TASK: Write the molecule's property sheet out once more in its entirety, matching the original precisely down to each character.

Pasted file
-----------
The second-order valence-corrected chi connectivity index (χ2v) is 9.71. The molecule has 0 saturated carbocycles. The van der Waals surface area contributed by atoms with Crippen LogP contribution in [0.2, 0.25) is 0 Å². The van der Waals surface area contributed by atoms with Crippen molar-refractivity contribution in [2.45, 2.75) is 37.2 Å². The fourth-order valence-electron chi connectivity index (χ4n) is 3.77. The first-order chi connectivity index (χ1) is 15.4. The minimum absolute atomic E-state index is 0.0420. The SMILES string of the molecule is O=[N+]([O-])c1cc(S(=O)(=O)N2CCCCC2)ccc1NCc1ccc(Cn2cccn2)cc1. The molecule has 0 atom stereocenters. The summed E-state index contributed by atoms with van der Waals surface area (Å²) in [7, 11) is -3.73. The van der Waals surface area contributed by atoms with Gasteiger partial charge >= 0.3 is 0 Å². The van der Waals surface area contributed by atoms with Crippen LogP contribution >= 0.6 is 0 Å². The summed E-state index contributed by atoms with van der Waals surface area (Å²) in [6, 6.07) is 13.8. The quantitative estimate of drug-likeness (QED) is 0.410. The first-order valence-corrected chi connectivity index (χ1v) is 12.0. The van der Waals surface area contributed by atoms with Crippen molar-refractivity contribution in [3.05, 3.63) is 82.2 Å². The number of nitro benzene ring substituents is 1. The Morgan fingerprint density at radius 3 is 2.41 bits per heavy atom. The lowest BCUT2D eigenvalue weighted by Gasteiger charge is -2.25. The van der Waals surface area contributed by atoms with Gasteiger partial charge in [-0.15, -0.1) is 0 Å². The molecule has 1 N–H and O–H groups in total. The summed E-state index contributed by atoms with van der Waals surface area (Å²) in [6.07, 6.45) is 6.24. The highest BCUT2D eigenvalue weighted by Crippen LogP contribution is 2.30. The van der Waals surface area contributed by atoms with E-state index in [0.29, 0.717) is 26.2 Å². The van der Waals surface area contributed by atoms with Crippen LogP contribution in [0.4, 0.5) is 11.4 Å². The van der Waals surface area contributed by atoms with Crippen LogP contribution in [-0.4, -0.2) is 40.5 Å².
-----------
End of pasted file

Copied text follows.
The second-order valence-corrected chi connectivity index (χ2v) is 9.71. The molecule has 0 saturated carbocycles. The van der Waals surface area contributed by atoms with Crippen LogP contribution in [0.2, 0.25) is 0 Å². The van der Waals surface area contributed by atoms with Crippen molar-refractivity contribution in [2.45, 2.75) is 37.2 Å². The fourth-order valence-electron chi connectivity index (χ4n) is 3.77. The first-order chi connectivity index (χ1) is 15.4. The minimum absolute atomic E-state index is 0.0420. The SMILES string of the molecule is O=[N+]([O-])c1cc(S(=O)(=O)N2CCCCC2)ccc1NCc1ccc(Cn2cccn2)cc1. The molecule has 0 atom stereocenters. The summed E-state index contributed by atoms with van der Waals surface area (Å²) in [7, 11) is -3.73. The van der Waals surface area contributed by atoms with Gasteiger partial charge >= 0.3 is 0 Å². The van der Waals surface area contributed by atoms with Crippen LogP contribution >= 0.6 is 0 Å². The summed E-state index contributed by atoms with van der Waals surface area (Å²) in [6, 6.07) is 13.8. The quantitative estimate of drug-likeness (QED) is 0.410. The first-order valence-corrected chi connectivity index (χ1v) is 12.0. The van der Waals surface area contributed by atoms with Crippen molar-refractivity contribution in [3.05, 3.63) is 82.2 Å². The number of nitro benzene ring substituents is 1. The Morgan fingerprint density at radius 3 is 2.41 bits per heavy atom. The lowest BCUT2D eigenvalue weighted by Gasteiger charge is -2.25. The van der Waals surface area contributed by atoms with Gasteiger partial charge in [-0.15, -0.1) is 0 Å². The molecule has 1 N–H and O–H groups in total. The summed E-state index contributed by atoms with van der Waals surface area (Å²) in [6.07, 6.45) is 6.24. The highest BCUT2D eigenvalue weighted by Crippen LogP contribution is 2.30. The van der Waals surface area contributed by atoms with E-state index in [0.29, 0.717) is 26.2 Å². The van der Waals surface area contributed by atoms with Crippen LogP contribution in [0.4, 0.5) is 11.4 Å². The van der Waals surface area contributed by atoms with Crippen LogP contribution in [-0.4, -0.2) is 40.5 Å².